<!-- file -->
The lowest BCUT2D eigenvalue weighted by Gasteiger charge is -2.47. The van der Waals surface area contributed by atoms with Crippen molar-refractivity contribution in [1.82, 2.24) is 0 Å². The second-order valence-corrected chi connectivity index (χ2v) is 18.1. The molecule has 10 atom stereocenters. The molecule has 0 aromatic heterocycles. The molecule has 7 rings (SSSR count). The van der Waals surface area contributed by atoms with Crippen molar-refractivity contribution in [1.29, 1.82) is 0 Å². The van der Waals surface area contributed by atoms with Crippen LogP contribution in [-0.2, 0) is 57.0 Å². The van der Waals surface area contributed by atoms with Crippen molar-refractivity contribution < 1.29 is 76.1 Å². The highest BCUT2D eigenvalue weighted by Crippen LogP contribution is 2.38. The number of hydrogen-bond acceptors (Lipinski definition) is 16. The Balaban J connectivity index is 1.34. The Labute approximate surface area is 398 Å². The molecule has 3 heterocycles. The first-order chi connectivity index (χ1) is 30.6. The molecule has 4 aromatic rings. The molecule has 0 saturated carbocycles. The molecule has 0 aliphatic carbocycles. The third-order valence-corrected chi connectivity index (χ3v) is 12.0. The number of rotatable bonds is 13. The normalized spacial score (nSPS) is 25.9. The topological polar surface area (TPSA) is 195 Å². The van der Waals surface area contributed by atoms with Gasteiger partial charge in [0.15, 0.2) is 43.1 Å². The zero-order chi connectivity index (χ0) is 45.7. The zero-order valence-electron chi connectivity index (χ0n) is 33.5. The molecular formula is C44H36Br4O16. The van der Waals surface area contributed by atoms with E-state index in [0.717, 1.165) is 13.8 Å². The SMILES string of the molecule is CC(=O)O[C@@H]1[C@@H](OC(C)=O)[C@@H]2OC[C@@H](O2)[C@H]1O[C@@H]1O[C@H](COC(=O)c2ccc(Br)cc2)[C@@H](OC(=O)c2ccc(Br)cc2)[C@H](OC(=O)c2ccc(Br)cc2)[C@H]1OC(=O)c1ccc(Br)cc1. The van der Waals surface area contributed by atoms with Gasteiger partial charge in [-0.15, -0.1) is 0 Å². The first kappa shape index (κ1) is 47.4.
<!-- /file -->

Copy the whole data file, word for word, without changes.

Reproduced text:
The lowest BCUT2D eigenvalue weighted by Gasteiger charge is -2.47. The van der Waals surface area contributed by atoms with Crippen molar-refractivity contribution in [1.82, 2.24) is 0 Å². The second-order valence-corrected chi connectivity index (χ2v) is 18.1. The molecule has 10 atom stereocenters. The molecule has 0 aromatic heterocycles. The molecule has 7 rings (SSSR count). The van der Waals surface area contributed by atoms with Crippen molar-refractivity contribution in [1.29, 1.82) is 0 Å². The van der Waals surface area contributed by atoms with Crippen LogP contribution in [-0.2, 0) is 57.0 Å². The van der Waals surface area contributed by atoms with Crippen molar-refractivity contribution < 1.29 is 76.1 Å². The highest BCUT2D eigenvalue weighted by Crippen LogP contribution is 2.38. The number of hydrogen-bond acceptors (Lipinski definition) is 16. The Balaban J connectivity index is 1.34. The Labute approximate surface area is 398 Å². The molecule has 3 heterocycles. The first-order chi connectivity index (χ1) is 30.6. The molecule has 4 aromatic rings. The molecule has 0 saturated carbocycles. The molecule has 0 aliphatic carbocycles. The third-order valence-corrected chi connectivity index (χ3v) is 12.0. The number of rotatable bonds is 13. The normalized spacial score (nSPS) is 25.9. The topological polar surface area (TPSA) is 195 Å². The van der Waals surface area contributed by atoms with Gasteiger partial charge in [0.15, 0.2) is 43.1 Å². The zero-order chi connectivity index (χ0) is 45.7. The zero-order valence-electron chi connectivity index (χ0n) is 33.5. The molecular formula is C44H36Br4O16. The van der Waals surface area contributed by atoms with E-state index in [0.717, 1.165) is 13.8 Å². The SMILES string of the molecule is CC(=O)O[C@@H]1[C@@H](OC(C)=O)[C@@H]2OC[C@@H](O2)[C@H]1O[C@@H]1O[C@H](COC(=O)c2ccc(Br)cc2)[C@@H](OC(=O)c2ccc(Br)cc2)[C@H](OC(=O)c2ccc(Br)cc2)[C@H]1OC(=O)c1ccc(Br)cc1. The van der Waals surface area contributed by atoms with Gasteiger partial charge in [-0.15, -0.1) is 0 Å². The first kappa shape index (κ1) is 47.4.